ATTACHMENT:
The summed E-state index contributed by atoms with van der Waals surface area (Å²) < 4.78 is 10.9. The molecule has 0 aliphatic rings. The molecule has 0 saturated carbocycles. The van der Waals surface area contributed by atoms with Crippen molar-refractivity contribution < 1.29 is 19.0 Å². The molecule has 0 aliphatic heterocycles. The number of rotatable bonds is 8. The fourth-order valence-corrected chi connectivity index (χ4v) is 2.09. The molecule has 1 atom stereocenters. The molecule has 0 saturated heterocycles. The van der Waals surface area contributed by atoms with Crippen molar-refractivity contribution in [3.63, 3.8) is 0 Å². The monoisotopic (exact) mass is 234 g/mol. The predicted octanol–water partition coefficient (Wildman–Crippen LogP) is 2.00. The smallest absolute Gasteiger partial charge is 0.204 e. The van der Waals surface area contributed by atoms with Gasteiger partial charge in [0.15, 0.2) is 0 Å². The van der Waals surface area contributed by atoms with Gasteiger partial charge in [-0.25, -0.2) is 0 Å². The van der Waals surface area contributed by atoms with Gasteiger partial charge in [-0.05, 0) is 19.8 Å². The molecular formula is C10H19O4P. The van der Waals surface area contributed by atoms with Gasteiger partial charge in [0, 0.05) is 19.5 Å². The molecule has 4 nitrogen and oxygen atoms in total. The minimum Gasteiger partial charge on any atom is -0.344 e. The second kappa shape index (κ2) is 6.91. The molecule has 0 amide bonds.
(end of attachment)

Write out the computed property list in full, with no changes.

The summed E-state index contributed by atoms with van der Waals surface area (Å²) < 4.78 is 10.9. The molecule has 0 aliphatic rings. The molecule has 0 saturated carbocycles. The van der Waals surface area contributed by atoms with Crippen molar-refractivity contribution < 1.29 is 19.0 Å². The molecule has 0 aliphatic heterocycles. The number of rotatable bonds is 8. The fourth-order valence-corrected chi connectivity index (χ4v) is 2.09. The molecule has 1 atom stereocenters. The molecule has 0 saturated heterocycles. The van der Waals surface area contributed by atoms with Crippen molar-refractivity contribution in [3.63, 3.8) is 0 Å². The monoisotopic (exact) mass is 234 g/mol. The predicted octanol–water partition coefficient (Wildman–Crippen LogP) is 2.00. The smallest absolute Gasteiger partial charge is 0.204 e. The van der Waals surface area contributed by atoms with Gasteiger partial charge in [0.15, 0.2) is 0 Å². The van der Waals surface area contributed by atoms with Gasteiger partial charge in [-0.25, -0.2) is 0 Å². The van der Waals surface area contributed by atoms with Gasteiger partial charge in [-0.05, 0) is 19.8 Å². The molecular formula is C10H19O4P. The van der Waals surface area contributed by atoms with Gasteiger partial charge in [0, 0.05) is 19.5 Å². The molecule has 4 nitrogen and oxygen atoms in total. The minimum Gasteiger partial charge on any atom is -0.344 e. The second kappa shape index (κ2) is 6.91. The molecule has 0 amide bonds.